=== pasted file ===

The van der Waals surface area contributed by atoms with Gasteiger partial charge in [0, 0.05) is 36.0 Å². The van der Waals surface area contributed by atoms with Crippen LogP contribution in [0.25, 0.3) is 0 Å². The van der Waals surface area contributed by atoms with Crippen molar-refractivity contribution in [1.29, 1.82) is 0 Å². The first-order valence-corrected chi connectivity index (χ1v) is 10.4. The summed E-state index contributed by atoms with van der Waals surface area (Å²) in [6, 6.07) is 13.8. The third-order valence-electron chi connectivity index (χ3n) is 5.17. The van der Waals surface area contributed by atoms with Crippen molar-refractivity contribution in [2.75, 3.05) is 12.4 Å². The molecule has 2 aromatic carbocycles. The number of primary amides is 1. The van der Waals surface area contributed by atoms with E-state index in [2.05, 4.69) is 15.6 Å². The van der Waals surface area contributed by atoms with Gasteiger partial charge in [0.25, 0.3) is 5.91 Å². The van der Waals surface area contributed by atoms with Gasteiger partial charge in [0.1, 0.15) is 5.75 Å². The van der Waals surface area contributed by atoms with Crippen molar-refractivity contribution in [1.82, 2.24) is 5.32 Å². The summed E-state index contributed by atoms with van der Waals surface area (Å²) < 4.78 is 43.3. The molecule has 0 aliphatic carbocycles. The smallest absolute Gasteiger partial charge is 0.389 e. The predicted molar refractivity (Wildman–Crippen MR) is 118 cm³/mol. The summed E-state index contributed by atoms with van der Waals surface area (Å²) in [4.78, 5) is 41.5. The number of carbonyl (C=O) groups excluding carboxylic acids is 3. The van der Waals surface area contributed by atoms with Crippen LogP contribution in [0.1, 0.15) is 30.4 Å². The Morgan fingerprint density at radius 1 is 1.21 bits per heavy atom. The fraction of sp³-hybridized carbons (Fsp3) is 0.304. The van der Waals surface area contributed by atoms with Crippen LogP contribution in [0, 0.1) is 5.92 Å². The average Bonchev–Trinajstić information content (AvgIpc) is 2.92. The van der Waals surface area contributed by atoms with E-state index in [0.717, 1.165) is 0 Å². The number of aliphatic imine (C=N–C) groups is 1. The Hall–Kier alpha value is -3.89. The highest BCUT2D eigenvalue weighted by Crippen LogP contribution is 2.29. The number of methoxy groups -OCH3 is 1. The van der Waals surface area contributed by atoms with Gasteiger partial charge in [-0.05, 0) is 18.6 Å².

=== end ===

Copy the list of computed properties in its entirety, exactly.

The van der Waals surface area contributed by atoms with Gasteiger partial charge in [0, 0.05) is 36.0 Å². The van der Waals surface area contributed by atoms with Crippen LogP contribution in [0.25, 0.3) is 0 Å². The van der Waals surface area contributed by atoms with Crippen molar-refractivity contribution in [1.29, 1.82) is 0 Å². The first-order valence-corrected chi connectivity index (χ1v) is 10.4. The summed E-state index contributed by atoms with van der Waals surface area (Å²) in [6, 6.07) is 13.8. The third-order valence-electron chi connectivity index (χ3n) is 5.17. The van der Waals surface area contributed by atoms with Crippen molar-refractivity contribution in [2.75, 3.05) is 12.4 Å². The molecule has 2 aromatic carbocycles. The number of primary amides is 1. The van der Waals surface area contributed by atoms with E-state index in [2.05, 4.69) is 15.6 Å². The van der Waals surface area contributed by atoms with Gasteiger partial charge in [0.25, 0.3) is 5.91 Å². The van der Waals surface area contributed by atoms with Gasteiger partial charge in [0.1, 0.15) is 5.75 Å². The van der Waals surface area contributed by atoms with Crippen molar-refractivity contribution in [1.82, 2.24) is 5.32 Å². The summed E-state index contributed by atoms with van der Waals surface area (Å²) < 4.78 is 43.3. The molecule has 0 aliphatic carbocycles. The smallest absolute Gasteiger partial charge is 0.389 e. The predicted molar refractivity (Wildman–Crippen MR) is 118 cm³/mol. The summed E-state index contributed by atoms with van der Waals surface area (Å²) in [4.78, 5) is 41.5. The number of carbonyl (C=O) groups excluding carboxylic acids is 3. The van der Waals surface area contributed by atoms with Crippen LogP contribution in [0.1, 0.15) is 30.4 Å². The Morgan fingerprint density at radius 1 is 1.21 bits per heavy atom. The fraction of sp³-hybridized carbons (Fsp3) is 0.304. The van der Waals surface area contributed by atoms with Crippen LogP contribution in [0, 0.1) is 5.92 Å². The average Bonchev–Trinajstić information content (AvgIpc) is 2.92. The van der Waals surface area contributed by atoms with E-state index in [0.717, 1.165) is 0 Å². The number of aliphatic imine (C=N–C) groups is 1. The Hall–Kier alpha value is -3.89. The highest BCUT2D eigenvalue weighted by Crippen LogP contribution is 2.29. The number of methoxy groups -OCH3 is 1. The van der Waals surface area contributed by atoms with Gasteiger partial charge in [-0.05, 0) is 18.6 Å².